Delhi may not offer many options for regional cuisine but for lovers of Maharashtrian delicacies, Yashasvi will do just fine, says Rahul Verma
It’s been a while, but I still remember the Kolhapuri mutton that I had eaten one sunny winter’s day. My friend Amita had co-hosted a lunch a couple of years ago – and I remember giving some quality time to the mutton. It came to my mind last week when I sat – once again – face to face with a bowl of Kolhapuri mutton.
Now Kolhapuri mutton, as you would know, is a part of the Maharashtrian cuisine. I have to admit that there was a time when I would turn my nose up at the mention of Maharashtrian food, much to the annoyance of some of my friends. But that was then. Today, I am a great advocate of the food of the Western State.
It never fails to surprise me that Delhi – which boasts of some of the best restaurants in town, showcasing some brilliant cuisines – doesn’t have too many regional restaurants. Take the food of Kerala. There were some big and small restaurants where you got good Kerala food once; now there are hardly any. Likewise, you’ll find Maharashtrian food with great difficulty in the Capital. The last time I had some was at a mela at the IGNCA.
But my friends tell me that the Maharashtra stall in Dilli Haat is not bad. I was planning to go there last week, when I was defeated by the scorching heat that had enveloped the city. I was in Central Delhi, and Dilli Haat seemed too far away. So I looked around and decided to visit Maharashtra Sadan on Copernicus Marg. I had gone there earlier once, and wasn’t very happy when I saw the menu included such Maharashtrian delicacies as butter chicken and chilli chicken. But this time I decided I would avoid looking at the menu altogether, and ask for a Maharashtrian thali.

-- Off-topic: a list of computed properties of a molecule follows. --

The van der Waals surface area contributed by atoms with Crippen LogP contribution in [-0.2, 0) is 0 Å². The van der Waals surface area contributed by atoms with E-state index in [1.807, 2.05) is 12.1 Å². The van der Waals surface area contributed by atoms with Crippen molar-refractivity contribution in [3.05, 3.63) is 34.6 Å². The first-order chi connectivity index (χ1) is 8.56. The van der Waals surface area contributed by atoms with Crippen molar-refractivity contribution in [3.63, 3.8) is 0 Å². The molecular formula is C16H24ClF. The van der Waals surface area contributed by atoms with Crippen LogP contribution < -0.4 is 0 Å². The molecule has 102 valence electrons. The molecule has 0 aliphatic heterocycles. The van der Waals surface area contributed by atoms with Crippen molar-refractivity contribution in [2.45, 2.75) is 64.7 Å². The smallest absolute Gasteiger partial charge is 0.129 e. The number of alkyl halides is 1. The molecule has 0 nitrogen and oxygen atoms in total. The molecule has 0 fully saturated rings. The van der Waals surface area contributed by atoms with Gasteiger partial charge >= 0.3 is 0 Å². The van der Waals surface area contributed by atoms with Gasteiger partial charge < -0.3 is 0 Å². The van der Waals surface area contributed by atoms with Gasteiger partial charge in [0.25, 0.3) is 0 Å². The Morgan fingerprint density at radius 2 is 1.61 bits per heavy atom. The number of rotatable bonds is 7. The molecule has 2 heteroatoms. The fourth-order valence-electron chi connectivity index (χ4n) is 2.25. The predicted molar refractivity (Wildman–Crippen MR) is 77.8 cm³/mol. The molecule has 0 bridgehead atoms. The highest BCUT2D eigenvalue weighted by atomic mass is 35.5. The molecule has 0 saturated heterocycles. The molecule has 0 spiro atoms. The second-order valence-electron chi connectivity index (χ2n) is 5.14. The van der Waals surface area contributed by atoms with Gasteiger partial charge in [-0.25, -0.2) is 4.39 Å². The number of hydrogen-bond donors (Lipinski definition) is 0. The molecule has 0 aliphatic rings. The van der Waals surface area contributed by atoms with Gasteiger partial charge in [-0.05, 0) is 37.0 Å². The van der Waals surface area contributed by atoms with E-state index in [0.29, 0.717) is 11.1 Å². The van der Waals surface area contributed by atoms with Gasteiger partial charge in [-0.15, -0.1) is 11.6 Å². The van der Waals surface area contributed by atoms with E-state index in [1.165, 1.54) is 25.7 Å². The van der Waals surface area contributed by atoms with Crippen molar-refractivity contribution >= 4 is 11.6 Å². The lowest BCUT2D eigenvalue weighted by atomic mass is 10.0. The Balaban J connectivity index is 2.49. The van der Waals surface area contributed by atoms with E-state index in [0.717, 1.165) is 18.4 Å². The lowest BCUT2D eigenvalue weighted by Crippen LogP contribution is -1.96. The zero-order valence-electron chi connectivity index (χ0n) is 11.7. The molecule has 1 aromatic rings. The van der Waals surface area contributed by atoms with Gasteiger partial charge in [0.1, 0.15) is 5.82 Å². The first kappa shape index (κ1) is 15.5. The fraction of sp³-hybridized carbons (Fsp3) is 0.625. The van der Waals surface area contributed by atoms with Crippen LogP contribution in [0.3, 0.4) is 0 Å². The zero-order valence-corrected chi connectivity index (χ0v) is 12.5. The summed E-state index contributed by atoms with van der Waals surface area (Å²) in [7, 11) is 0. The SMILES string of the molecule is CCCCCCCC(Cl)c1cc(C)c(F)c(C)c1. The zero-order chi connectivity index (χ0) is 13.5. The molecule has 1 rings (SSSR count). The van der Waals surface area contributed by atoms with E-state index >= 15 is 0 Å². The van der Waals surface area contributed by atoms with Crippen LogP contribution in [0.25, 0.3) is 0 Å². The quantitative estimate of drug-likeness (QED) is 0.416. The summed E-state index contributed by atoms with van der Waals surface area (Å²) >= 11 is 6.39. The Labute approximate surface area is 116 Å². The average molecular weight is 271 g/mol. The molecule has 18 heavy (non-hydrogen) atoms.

But before getting to the thali, let me tell you a bit about the restaurant. It’s called Yashasvi (phone numbers: 23382822 and 9818902657), and it’s on the side of the building, on the first floor. It’s like any canteen, but air conditioned, and with a welcoming staff. I ordered my thali and a plate of mutton Kolhapuri (Rs.180). The thali (Rs. 116) consisted of pithla (curry cooked with besan), zunka (a dried dish of fried onions and besan), bharli vangi (small stuffed eggplants, with a sweet and sour taste), arhar dal, aloo-muttar ki sabzi and raita. All this came with rice and jwar rotis. And then there was srikhand at the end.
The food was indeed excellent. All the dishes had their own flavours and tastes – and some were light, some spicy. The servers stood by me, explaining every dish, which made the food even more enjoyable. And the Kolhapuri mutton was wonderful. It was a bit hot, but the gravy was thick and full of flavours. The meat pieces were rather good – well-sized and soft. And the helping was good enough for two or three people.
It was a lovely meal, and I enjoyed it thoroughly. I don’t know how their butter chicken tastes – and I am not regretting it one bit. What I know is that there is good Maharashtrian food round the corner. And Kolhapur seems just a hop, skip and jump away.